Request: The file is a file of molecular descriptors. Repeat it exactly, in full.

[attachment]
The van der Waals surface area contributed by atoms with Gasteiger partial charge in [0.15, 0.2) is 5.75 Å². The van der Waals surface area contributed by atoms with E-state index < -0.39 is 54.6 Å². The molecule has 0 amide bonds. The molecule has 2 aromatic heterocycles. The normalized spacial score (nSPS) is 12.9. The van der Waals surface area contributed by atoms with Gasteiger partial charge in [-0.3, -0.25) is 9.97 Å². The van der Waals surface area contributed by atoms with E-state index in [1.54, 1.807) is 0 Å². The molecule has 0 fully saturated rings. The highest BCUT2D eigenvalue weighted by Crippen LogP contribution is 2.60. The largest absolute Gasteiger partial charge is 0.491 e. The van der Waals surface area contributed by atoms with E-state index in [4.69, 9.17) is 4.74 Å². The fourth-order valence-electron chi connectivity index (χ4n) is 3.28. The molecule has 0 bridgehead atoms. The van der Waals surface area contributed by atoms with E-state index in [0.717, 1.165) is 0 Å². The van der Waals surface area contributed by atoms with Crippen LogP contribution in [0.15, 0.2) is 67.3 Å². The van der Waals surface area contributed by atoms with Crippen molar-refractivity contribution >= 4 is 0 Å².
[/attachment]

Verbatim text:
The van der Waals surface area contributed by atoms with Gasteiger partial charge in [0.15, 0.2) is 5.75 Å². The van der Waals surface area contributed by atoms with E-state index < -0.39 is 54.6 Å². The molecule has 0 amide bonds. The molecule has 2 aromatic heterocycles. The normalized spacial score (nSPS) is 12.9. The van der Waals surface area contributed by atoms with Gasteiger partial charge in [-0.3, -0.25) is 9.97 Å². The van der Waals surface area contributed by atoms with E-state index in [1.54, 1.807) is 0 Å². The molecule has 0 fully saturated rings. The highest BCUT2D eigenvalue weighted by Crippen LogP contribution is 2.60. The largest absolute Gasteiger partial charge is 0.491 e. The van der Waals surface area contributed by atoms with E-state index in [4.69, 9.17) is 4.74 Å². The fourth-order valence-electron chi connectivity index (χ4n) is 3.28. The molecule has 0 bridgehead atoms. The van der Waals surface area contributed by atoms with E-state index in [0.717, 1.165) is 0 Å². The van der Waals surface area contributed by atoms with Crippen LogP contribution in [0.15, 0.2) is 67.3 Å². The van der Waals surface area contributed by atoms with Crippen molar-refractivity contribution >= 4 is 0 Å².